Titled "Head in the Clouds," Jennifer Caldwell and Jason Chakravarty's museum exhibition at the Mesa Contemporary Arts Center offers a range of narrative glass collaborations, including many that mix neon with cast, sculpted, and blown-glass to explore personal observations including ruminations on pandemic life. Their signature porthole forms are there, as are 1,000 cast-glass cranes, which reference a story the artists recall from their childhood of the Japanese idea that folding 1,000 origami cranes would bring good luck. Another work presents neon rain clouds with cast-glass raindrops, each featuring a diver's image inside. There's a gumball machine, and even a beekeeper with built-in wifi. The Glass Quarterly Hot Sheet caught up with Caldwell and Chakravarty to ask them about new directions and how their collaboration has been evolving.
Glass Quarterly Hot Sheet: Your exhibition title "Head in the Clouds" has a number of possible meanings -- can you talk a bit about the title and why you chose it for this work?
Jennifer Caldwell and Jason Chakravarty: The title has felt relevant given the timeline throughout the entirety of making this body of work. We were notified of the opportunity before "Covid-19" was a household name, and shortly prior to the pandemic. As with much of our work, our experiences and what we are reading and seeing going on around us highly drives our narrative/s which feeds the process in that moment. In the past couple years, we all learned a new way to see art, a new way to travel, and more importantly a new way to define relationships with others including friends and family. Even for us, happy hour manifested into trips kayaking with friends as materialized in the piece Forget Me Not. Overall, the pandemic forced us to be more introspective and detached.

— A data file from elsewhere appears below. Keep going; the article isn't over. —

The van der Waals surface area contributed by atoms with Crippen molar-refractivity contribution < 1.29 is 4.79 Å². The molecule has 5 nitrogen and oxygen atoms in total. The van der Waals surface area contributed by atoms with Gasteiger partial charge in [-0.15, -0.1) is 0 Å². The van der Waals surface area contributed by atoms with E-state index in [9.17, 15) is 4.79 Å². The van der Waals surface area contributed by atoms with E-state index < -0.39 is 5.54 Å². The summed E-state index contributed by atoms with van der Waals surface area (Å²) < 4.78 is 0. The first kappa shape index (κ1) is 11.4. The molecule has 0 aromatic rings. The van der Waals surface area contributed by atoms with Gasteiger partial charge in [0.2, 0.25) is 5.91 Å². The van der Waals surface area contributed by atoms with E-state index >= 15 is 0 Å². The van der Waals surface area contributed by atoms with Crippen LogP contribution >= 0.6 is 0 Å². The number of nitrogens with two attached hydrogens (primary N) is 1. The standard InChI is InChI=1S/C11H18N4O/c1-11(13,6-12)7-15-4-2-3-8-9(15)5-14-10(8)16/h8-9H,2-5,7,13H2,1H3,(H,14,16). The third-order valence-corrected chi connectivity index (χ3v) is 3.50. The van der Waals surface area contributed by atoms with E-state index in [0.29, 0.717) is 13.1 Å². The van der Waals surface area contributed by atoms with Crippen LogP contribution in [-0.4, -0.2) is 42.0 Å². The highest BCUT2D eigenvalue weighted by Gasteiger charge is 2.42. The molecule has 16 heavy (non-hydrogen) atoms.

Glass: I understand this work is the product of a multi-year collaboration. Can you talk a bit about how this came about, your working together, and what made it so compelling that you created an entire body of work together?
Caldwell and Chakravarty: We first met in 2012 in Ohio where Jennifer spent a week as a visiting artist at a studio where Jason was employed. We did not interact much during her residency but Jennifer had some ideas for casting. This began a series of emails on technique and even led to us working together at Corning casting for two weeks. We realized that our work was missing the dynamic element the other had to offer. In 2014, our personal and professional lives came together and we included our collaborative work in a sea-themed group exhibition at the Tacoma Museum of Glass. Since then, we've completed over 100 works and installed a half-dozen solo collaborative exhibitions.
Glass: Can you talk a bit about working with neon versus sculpting with glass -- what does the mixing of glass process, and neon and solid glass, accomplish together that is different than what could be accomplished by either one alone?